Currently I am using a Raspberry Pi 4 to read temperature and humidity data which will form part of a broader project I am working on
Raspberry pi 4 running node red, wifi enabled
DFRobot SEN0438 Temperature and Humidity Sensor
(Utilise Modbus RTU over RS485)
Waveshare CE07325 Industrial USB to RS485 converter
The Raspberry pi will operate as a Modbus TCP/RTU Gateway. This will allow me to read Temperature and humidity Data via Modbus TCP for devices that utilise Modbus RTU
Currently the Temperature and Humidity Sensor will be connected directly to the USB to RS485 Converter. The question I have is do I need to connect a 120Ohm termination resistor across A+ and B- pins when connecting the Sensor
RS485 requires a 120Ω terminating resistor AT THE RECEIVING END of a cable run. If the data is only one direction one is required. If half duplex operation (2 way traffic, one direction at a time) as both ends receive 2 resistors required (one at each end). If full duplex (both directions at the same time), 2 circuits are required and a resistor is required AT THE RECEIVING end of each circuit.
The RS485 device you linked has these resistors internally fitted so the core description says
“Protection: 600W lightning-proof and surge-suppress, 15KV ESD protection (onboard 120R balancing resistor)”
I assume this should read “onboard 120R terminating resistor”
This is easily checked anyway. Measure the resistance between A and B. If fitted this should be 120Ω. If not fitted a resistor should be connected with the wires across A and B. Both ends will be OK.
I am also assuming you only have one of these at each end with no intermediate devices. If you have intermediate devices fitted the terminations should be ONLY AT THE ENDS.
Waveshare have 2 models of these units, one with and one without the terminations. The one you linked from Core apparently has them but as I said above it is easily checked.
I have checked the resistance across terminals A+ and B- of the Waveshare CE07325 Industrial USB to RS485 converter and the reading is 121.2 Ohms so the termination resistor is built in [Thanks for that].
Your assumption is correct. Currently I only have the one temperature and humidity sensor connected to the Raspberry PI via the USB to RS485 converter (I have not daisy chained multiple units). The system operates half duplex as the Sensor only has two wires (A+[Yellow Wire], B- [White Lead], with the other two leads for external power [Red/Black])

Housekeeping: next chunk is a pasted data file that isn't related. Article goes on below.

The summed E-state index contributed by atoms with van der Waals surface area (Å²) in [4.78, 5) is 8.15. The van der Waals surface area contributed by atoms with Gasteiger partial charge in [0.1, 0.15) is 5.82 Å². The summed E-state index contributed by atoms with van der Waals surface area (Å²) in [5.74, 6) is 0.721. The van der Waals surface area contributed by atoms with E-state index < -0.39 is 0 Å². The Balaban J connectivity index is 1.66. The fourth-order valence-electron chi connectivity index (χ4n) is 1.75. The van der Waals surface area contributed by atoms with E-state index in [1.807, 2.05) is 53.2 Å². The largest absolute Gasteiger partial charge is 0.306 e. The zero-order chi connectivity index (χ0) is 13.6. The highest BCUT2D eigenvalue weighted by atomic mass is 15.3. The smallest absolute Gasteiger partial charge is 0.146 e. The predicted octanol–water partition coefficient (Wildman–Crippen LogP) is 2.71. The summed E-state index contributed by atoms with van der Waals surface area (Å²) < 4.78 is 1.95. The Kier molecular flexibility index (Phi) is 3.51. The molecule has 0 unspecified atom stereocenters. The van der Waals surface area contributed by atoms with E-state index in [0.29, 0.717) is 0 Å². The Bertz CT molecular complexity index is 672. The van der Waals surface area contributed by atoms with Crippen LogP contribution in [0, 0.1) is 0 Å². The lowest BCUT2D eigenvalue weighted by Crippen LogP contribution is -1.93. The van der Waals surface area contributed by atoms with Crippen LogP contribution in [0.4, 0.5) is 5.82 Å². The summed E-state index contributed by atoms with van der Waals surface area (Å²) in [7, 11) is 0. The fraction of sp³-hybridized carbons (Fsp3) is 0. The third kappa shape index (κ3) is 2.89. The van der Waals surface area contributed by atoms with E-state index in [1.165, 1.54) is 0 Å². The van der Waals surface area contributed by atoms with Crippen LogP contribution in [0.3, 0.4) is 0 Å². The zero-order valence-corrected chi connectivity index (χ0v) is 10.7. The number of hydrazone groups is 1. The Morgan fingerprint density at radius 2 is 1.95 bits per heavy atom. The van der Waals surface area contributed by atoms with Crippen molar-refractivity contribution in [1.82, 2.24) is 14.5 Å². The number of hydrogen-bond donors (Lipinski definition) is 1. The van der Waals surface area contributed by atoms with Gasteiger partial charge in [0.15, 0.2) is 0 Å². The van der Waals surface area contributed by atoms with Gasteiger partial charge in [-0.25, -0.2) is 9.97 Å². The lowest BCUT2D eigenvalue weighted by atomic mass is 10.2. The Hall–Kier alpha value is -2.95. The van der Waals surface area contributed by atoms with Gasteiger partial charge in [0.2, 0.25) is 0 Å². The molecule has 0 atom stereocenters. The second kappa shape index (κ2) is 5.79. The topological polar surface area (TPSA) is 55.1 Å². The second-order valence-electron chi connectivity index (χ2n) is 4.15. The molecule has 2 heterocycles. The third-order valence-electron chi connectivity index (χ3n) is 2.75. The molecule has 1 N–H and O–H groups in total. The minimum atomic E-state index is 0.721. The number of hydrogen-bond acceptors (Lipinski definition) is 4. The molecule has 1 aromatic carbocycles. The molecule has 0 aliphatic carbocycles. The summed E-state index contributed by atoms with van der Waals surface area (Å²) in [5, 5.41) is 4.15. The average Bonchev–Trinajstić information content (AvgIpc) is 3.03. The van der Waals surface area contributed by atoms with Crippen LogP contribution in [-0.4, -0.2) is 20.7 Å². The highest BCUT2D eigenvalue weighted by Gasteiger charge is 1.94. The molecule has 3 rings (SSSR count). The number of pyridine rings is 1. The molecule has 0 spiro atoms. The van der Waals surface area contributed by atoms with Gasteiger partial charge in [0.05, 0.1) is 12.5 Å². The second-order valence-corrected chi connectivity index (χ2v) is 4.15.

This should mean I can directly connect the sensor with no external resistors required.
That’s right, you should be good to go. If you do add to this make sure the added converters do NOT have the terminating resistors and install the one that HAS these fitted on the end of the run.
Hi Stuart (and Rob),
This discussion brings up all my thoughts about the DMX-512 protocol used in Theatre lighting systems.
Especially the practice of termination of the data lines. Many Lighting techs carried a connector with a 120R resistor built in, to plug into the ‘last’ daisy-chain output on the string of fixtures (maximum of 30 devices due to the capabilities of the RS-485 line drivers). And a handy simple tool in the back pocket was a connector with a pair of red and green LEDs linked between the common and the appropriate data line ( with appropriate resistors in it too ) as a simple visual tester. Remembering that RS485 is a differential balanced signal - as the Data+ line goes high, the Data- line goes low, and vice versus. - to aid in noise rejection.
Both LEDs flickering - seems ok,
Only one flickering - the other data line is open somewhere, work backwards along the chain to find the dud.
no activity - hmm, is anything actually connected and switched on? Start at the controller…
here is how to make it… (he is very chatty ), but also gives a good description of the binary divide-and-conquer method of quick fault finding.
A reasonable reference for using RS-485 (in the guise of DMX512) is here
The formal definition of the DMX-512A standard is here ( slow download)
Just a note, my tester does use a red and a green LED - ignoring the internal differences that is mentioned in the video - as I can use the ‘missing’ colour to determine which data line is not working.
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